News & Events

Energy Economics Weekly Briefings

Tariffs and Energy

Written by: Ellen Hughes-Cromwick

Key Takeaways:

  • A trade war has ignited, led by rhetoric and then implementation of U.S. import tariffs on solar panels, washing machines, steel, aluminum, and a host of products; most, if not all, from China.
  • Next up was a broader implementation of U.S. import tariffs on goods from China. There is also an “intent” to implement U.S. import tariffs on cars from Canada, Mexico, Europe, and Asia. The U.S. actions and announcements have been followed by retaliatory announcements from Europe and China.
  • There are no plans for tariffs on U.S. oil imports, however, jawboning by the Chinese on retaliation against these imports is heating up.

The U.S. Administration has now implemented tariffs against several products. First came the 30% tariffs on imported solar panels, then came 20% tariffs on imported washing machines and parts, with an increase to 50% tariff for imports above the first 1.2 million units. While it may be too early to detail the impact of the solar tariffs, shipments volume has fallen by 49% during the April 2017 to April 2018 period (see first chart).

These actions were soon followed by 10% import tariffs on aluminum and 25% import tariffs on steel. Earlier this month, the U.S. applied tariffs to 818 products, or $34 billion of Chinese imports, ranging from parts for internal combustion aircraft engines to LEDs for backlighting of LCD displays. The broad categories of these products now incurring a 25% import duty are listed on p.2 of this weekly.

Energy-related products are impacted by the U.S. actions. These products are tagged in green on p.2. and include nuclear reactors, oil and gas drilling platform parts, electricity transformers, and lithium batteries. There have been some reports that China is considering retaliatory measures restricting imports of U.S. oil, but no official action has been taken.

The trade kerfuffle has not reached the seventh inning stretch and no one is singing just yet. The U.S. Trade Representative’s office (USTR) has issued “List 2,” seeking comment on proposed tariffs on 284 products worth $16 in U.S. imports. The jawboning has reached beyond these documented steps to “tariffs on all China imports,” while China has responded with retaliatory measures not yet fully defined or implemented. While we know some of the retaliatory measures taken by Europe, Canada, and China (e.g., highlights in box below), we are less certain about how and when these policy actions will settle. The Tax Foundation is keeping tabs on the costs of tariffs for the U.S. economy and estimate that 365,000 jobs have already been lost due to the adverse impacts of tariffs on consumers and businesses (see the Tax Foundation analysis here and Table 4 below).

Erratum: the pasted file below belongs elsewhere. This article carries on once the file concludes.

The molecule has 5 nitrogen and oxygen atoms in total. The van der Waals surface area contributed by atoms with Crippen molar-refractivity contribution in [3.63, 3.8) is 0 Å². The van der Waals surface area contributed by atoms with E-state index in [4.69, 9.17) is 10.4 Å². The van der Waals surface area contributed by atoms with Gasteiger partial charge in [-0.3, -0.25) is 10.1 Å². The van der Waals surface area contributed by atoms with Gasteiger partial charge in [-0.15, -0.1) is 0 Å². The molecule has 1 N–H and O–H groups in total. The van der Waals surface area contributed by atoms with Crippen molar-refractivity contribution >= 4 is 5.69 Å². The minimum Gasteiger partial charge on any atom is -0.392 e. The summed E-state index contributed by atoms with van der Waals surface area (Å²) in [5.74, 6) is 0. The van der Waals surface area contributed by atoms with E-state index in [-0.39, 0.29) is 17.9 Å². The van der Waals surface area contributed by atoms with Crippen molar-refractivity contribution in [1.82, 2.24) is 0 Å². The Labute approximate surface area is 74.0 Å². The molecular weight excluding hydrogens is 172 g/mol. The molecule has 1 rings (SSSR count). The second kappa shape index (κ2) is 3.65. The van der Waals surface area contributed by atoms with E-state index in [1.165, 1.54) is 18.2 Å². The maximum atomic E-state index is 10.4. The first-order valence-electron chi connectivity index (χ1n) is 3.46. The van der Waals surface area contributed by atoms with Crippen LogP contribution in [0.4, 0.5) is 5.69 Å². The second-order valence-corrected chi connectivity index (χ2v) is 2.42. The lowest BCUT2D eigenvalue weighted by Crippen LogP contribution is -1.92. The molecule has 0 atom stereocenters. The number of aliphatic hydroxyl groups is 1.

Trump Administration Tariffs Imposed on Imports from China as of July 6, 2018 818 Products Valued at $34 Billion (Energy-related Products Highlighted in Green)

  • Aircraft tires
  • Nuclear reactors
  • Boat motors
  • Aircraft engines and engine parts
  • Air and gas compressors, which are used in various goods like refrigerators
  • Industrial heating equipment
  • Scales, mostly for weighing large industrial equipment
  • Cranes and other “lifting equipment”
  • Bulldozers, backhoes, tampers, boring machines, and other large construction vehicles
  • Oil and gas drilling platform parts
  • Plows, mowers, combine harvester-threshers, and other large agricultural vehicles
  • Dairy milkers, chicken incubators, and other livestock equipment
  • Machinery for foods processing, including meat processing and fruit processing
  • Machinery for making paper cardboard and other paper products
  • Parts of printers and copy machines
  • Machinery for processing and molding metals or cement, and their parts
  • Machinery for making glass products, including lightbulbs
  • Machinery for making rubber or plastic goods
  • Ball bearings
  • DC and AC generators of various sizes and power levels
  • Electricity transformers
  • Industrial magnets
  • Lithium batteries and other batteries
  • Industrial ovens and furnaces
  • Radar and radio equipment
  • Parts for televisions, video-recording equipment, and similar video products
  • Electronic traffics signs
  • Electrical equipment such as resistors and circuit breakers
  • LEDs
  • Trains and rail parts
  • Large vehicles using both diesel and non-diesel fuel
  • Some cars and trucks, motorcycles, helicopters, airplanes, and spacecraft
  • Microscopes and telescopes
  • Lasers, Imaging and navigational equipment
  • Medical equipment such as X-rays and pacemakers
  • Scientific equipment such as pressure gauges and spectrometers